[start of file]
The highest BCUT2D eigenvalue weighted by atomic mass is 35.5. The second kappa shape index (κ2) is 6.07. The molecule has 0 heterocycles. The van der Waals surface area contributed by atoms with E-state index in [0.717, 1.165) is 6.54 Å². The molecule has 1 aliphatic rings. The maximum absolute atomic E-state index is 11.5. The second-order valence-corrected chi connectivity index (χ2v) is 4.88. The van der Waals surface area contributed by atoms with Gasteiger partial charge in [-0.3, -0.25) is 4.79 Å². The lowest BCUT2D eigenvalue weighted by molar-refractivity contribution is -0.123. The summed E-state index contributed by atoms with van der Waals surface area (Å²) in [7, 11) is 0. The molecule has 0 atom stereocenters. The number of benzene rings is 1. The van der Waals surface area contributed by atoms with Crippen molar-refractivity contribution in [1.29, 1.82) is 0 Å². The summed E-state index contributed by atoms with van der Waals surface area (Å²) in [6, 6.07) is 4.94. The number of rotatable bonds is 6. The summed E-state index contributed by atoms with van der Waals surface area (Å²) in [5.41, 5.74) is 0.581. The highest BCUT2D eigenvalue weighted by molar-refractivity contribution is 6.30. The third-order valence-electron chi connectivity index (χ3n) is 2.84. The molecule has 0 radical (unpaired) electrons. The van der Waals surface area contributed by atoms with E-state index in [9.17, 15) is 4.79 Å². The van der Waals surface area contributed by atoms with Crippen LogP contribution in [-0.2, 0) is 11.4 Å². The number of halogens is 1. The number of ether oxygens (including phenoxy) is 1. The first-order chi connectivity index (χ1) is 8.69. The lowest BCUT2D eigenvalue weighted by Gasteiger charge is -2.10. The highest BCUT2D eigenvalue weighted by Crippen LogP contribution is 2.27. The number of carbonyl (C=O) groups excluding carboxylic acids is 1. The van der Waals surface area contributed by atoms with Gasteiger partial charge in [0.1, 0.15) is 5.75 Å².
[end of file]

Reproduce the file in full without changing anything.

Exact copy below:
The highest BCUT2D eigenvalue weighted by atomic mass is 35.5. The second kappa shape index (κ2) is 6.07. The molecule has 0 heterocycles. The van der Waals surface area contributed by atoms with E-state index in [0.717, 1.165) is 6.54 Å². The molecule has 1 aliphatic rings. The maximum absolute atomic E-state index is 11.5. The second-order valence-corrected chi connectivity index (χ2v) is 4.88. The van der Waals surface area contributed by atoms with Gasteiger partial charge in [-0.3, -0.25) is 4.79 Å². The lowest BCUT2D eigenvalue weighted by molar-refractivity contribution is -0.123. The summed E-state index contributed by atoms with van der Waals surface area (Å²) in [7, 11) is 0. The molecule has 0 atom stereocenters. The number of benzene rings is 1. The van der Waals surface area contributed by atoms with Crippen molar-refractivity contribution in [1.29, 1.82) is 0 Å². The summed E-state index contributed by atoms with van der Waals surface area (Å²) in [6, 6.07) is 4.94. The number of rotatable bonds is 6. The summed E-state index contributed by atoms with van der Waals surface area (Å²) in [5.41, 5.74) is 0.581. The highest BCUT2D eigenvalue weighted by molar-refractivity contribution is 6.30. The third-order valence-electron chi connectivity index (χ3n) is 2.84. The molecule has 0 radical (unpaired) electrons. The van der Waals surface area contributed by atoms with E-state index in [9.17, 15) is 4.79 Å². The van der Waals surface area contributed by atoms with Crippen LogP contribution in [-0.2, 0) is 11.4 Å². The number of halogens is 1. The number of ether oxygens (including phenoxy) is 1. The first-order chi connectivity index (χ1) is 8.69. The lowest BCUT2D eigenvalue weighted by Gasteiger charge is -2.10. The highest BCUT2D eigenvalue weighted by Crippen LogP contribution is 2.27. The number of carbonyl (C=O) groups excluding carboxylic acids is 1. The van der Waals surface area contributed by atoms with Gasteiger partial charge in [0.1, 0.15) is 5.75 Å².